Moving towards universal health coverage in South Africa: the role of private sector GPs

Intended to address the country’s large inequalities in access to health care, South Africa’s National Health Insurance (NHI) promises a universal tax funded system which is comprehensive, integrated and available to all South Africans. Since the release of the 2011 NHI Green Paper (1) considerable debate and analysis has occurred regarding the politics and economics of the proposed scheme. However, relatively little attention has been paid to the important role played by frontline providers tasked with implementing the reforms, and whose services the scheme will rely on in order to function on the ground.

In particular, the ‘contracting in’ of private sector general practitioners (GPs) into the public health services is a key aspect of the NHI which deserves more attention. Whilst only 16 percent of the South African population belong to private medical schemes, they consume over 50 percent of total health care funds which means that over R11,150 per capita is spent on private patients compared to the R2,776 per capita that is spent on public sector patients. The skewed distribution of health human resources also means that currently the system is dominated by private practitioners, with 70% of GPs and 59% of all doctors being in private practice (Ruiters and van Niekerk, 2012 cited in (2)). They are therefore central if the reform is to more equitably redistribute resources from the well-resourced private sector to the public sector. Moreover, historically and internationally, it is clear that the role of the medical profession in health reform has been an important one. Repeated evidence demonstrates the power of the medical profession in extracting concessions from the State at times of major system change and in ultimately shaping the scheme in ways that were not always anticipated by policy makers (3). The perceptions of private sector GPs may therefore provide an insight not only into the possible practical challenges the NHI scheme may face in implementation, but also into the broader political challenge that policy makers face.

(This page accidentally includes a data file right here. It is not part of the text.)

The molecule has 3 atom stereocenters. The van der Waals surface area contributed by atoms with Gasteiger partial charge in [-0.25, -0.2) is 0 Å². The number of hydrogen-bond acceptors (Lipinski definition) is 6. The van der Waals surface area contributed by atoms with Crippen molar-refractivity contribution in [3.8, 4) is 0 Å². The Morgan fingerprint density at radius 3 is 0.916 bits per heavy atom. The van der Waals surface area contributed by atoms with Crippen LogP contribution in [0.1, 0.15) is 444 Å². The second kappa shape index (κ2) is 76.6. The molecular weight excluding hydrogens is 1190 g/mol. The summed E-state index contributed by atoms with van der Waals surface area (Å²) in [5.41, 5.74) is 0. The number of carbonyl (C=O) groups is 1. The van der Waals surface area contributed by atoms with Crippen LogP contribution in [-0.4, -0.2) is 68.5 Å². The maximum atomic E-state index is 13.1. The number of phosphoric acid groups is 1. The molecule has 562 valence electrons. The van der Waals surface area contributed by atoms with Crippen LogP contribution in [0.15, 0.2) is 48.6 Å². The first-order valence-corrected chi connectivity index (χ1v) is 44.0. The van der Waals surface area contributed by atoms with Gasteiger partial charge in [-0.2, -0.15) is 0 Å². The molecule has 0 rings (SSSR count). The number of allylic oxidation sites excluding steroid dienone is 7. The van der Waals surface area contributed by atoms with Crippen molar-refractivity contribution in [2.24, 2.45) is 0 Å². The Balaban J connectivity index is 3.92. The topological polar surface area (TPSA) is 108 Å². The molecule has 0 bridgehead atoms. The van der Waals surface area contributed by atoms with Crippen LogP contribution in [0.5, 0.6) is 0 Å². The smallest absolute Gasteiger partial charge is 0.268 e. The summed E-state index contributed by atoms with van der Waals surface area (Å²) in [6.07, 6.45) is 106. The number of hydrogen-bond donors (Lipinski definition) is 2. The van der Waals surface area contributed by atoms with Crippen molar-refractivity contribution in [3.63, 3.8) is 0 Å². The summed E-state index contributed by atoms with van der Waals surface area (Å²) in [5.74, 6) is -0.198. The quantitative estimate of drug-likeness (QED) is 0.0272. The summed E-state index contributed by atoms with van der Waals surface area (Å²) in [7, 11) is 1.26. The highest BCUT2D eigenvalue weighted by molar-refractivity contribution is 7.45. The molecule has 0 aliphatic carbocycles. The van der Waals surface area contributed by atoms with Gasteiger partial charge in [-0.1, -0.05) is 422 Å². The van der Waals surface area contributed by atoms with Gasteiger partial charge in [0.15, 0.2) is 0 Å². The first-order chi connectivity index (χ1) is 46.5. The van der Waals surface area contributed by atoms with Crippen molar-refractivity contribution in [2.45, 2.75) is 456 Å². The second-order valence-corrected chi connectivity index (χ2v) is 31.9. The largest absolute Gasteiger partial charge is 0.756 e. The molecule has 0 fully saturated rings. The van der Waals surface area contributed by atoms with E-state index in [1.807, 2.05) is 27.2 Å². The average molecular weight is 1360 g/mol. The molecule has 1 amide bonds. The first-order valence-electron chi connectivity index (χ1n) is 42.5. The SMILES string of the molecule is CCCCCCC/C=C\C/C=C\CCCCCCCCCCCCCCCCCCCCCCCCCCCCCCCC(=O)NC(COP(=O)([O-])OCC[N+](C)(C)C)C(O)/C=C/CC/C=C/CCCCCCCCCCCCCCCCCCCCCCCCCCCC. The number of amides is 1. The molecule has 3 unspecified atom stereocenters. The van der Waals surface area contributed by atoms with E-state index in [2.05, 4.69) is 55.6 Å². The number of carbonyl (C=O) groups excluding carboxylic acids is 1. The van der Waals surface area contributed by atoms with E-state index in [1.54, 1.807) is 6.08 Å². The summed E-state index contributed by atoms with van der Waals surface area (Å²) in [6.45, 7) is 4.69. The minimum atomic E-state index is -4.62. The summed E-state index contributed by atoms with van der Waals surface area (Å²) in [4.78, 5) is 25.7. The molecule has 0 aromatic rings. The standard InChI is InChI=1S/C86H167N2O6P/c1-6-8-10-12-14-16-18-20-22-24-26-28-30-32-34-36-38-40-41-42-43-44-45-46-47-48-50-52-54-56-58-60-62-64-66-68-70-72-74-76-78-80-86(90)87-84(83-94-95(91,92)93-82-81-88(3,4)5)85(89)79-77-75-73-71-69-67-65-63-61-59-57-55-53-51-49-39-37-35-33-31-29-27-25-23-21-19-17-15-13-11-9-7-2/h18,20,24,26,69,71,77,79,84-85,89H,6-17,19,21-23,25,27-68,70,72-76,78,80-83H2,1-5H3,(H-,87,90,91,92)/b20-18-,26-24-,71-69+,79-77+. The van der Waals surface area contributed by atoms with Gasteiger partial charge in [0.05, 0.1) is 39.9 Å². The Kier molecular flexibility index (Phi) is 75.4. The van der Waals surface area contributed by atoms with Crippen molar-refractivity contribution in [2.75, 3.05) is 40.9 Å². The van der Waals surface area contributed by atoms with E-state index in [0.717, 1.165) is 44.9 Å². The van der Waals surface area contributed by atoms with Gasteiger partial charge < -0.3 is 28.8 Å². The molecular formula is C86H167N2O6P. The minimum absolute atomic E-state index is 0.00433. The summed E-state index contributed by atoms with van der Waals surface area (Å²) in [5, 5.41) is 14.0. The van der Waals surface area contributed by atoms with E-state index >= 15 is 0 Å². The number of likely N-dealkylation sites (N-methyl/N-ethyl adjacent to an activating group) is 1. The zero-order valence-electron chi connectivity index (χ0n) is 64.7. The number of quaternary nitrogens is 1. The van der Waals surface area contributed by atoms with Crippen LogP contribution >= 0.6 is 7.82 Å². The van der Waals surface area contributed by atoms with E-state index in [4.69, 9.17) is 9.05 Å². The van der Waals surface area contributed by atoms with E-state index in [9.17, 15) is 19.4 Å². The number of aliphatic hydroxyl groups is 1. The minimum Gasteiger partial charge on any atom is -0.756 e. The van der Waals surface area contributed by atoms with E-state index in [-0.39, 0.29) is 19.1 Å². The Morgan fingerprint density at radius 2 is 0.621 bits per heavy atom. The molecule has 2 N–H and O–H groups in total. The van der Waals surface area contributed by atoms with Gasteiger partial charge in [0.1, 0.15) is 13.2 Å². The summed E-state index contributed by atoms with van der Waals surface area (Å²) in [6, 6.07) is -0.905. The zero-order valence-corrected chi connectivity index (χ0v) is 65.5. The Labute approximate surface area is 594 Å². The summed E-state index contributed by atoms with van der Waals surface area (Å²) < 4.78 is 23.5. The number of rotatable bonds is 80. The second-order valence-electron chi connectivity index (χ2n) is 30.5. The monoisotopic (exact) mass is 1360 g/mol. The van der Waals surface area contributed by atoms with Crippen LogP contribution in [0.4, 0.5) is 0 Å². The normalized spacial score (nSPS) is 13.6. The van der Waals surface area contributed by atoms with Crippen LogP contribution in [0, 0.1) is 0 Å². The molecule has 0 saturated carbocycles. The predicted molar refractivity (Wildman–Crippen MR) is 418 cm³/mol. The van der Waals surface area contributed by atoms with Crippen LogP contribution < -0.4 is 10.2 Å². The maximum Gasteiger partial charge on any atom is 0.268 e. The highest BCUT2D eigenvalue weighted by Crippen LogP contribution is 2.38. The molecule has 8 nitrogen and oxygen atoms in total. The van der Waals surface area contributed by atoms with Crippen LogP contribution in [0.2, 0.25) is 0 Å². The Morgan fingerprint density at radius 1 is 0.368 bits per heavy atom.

Recent evidence